Neuropsychopharmacology : official publication of the American College of Neuropsychopharmacology
Alcohol and nicotine are among the top causes of preventable death in the United States. Unfortunately, people who are dependent on alcohol are more likely to smoke than individuals in the general population. Similarly, smokers are more likely to abuse alcohol. Alcohol and nicotine codependence affects health in many ways and leads to poorer treatment outcomes in subjects who want to quit. This study examined the interaction of alcohol and nicotine during withdrawal and compared abstinence symptoms during withdrawal from one of the two drugs only vs both. Our results indicate that simultaneous withdrawal from alcohol and nicotine produces physical symptoms that are more severe and last longer than those experienced during withdrawal from one of the two drugs alone. In animals experiencing withdrawal after chronic ethanol treatment, acute nicotine exposure was sufficient to prevent abstinence symptoms. Similarly, symptoms were prevented when alcohol was injected acutely in mice undergoing nicotine withdrawal. These experiments provide evidence for the involvement of the nicotinic cholinergic system in alcohol withdrawal. Furthermore, the outcomes of intracranial microinfusions of mecamylamine, a nonselective nicotinic receptor antagonist, highlight a major role for the nicotinic receptors expressed in medial habenula and interpeduncular nucleus during withdrawal. Overall, the data support the notion that modulating the nicotinic cholinergic system might help to maintain long-term abstinence from alcohol.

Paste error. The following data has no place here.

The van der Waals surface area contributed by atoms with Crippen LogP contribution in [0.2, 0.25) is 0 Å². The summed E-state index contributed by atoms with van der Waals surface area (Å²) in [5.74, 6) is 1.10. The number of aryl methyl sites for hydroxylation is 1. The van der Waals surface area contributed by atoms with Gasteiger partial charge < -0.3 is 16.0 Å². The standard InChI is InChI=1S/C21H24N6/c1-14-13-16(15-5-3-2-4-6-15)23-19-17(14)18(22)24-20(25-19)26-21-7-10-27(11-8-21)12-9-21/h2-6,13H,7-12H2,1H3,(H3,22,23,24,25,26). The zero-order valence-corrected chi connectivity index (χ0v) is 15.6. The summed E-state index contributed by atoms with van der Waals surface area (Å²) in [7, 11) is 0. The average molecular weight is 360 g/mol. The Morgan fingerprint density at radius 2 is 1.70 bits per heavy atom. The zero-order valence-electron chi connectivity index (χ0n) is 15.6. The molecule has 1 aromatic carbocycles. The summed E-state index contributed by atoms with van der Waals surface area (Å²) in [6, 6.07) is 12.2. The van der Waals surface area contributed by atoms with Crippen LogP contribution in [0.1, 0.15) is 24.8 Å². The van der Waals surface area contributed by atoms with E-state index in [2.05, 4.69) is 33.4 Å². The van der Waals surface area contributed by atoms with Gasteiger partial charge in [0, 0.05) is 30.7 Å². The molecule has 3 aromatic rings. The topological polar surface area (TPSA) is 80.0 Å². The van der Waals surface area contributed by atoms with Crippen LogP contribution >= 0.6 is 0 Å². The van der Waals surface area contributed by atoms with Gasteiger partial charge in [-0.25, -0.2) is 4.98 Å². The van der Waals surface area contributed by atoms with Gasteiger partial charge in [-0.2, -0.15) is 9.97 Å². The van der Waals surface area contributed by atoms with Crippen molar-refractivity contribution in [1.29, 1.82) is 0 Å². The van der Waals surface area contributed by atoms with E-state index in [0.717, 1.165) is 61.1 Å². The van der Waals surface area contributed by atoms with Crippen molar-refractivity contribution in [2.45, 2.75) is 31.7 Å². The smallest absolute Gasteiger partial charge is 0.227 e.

Reduction of anxiety sensitivity in relation to nicotine withdrawal symptoms during smoking cessation: an examination among successful quitters.
Bakhshaie Jafar,Zvolensky Michael J,Langdon Kirsten J,Leventhal Adam M,Schmidt Norman B
Cognitive behaviour therapy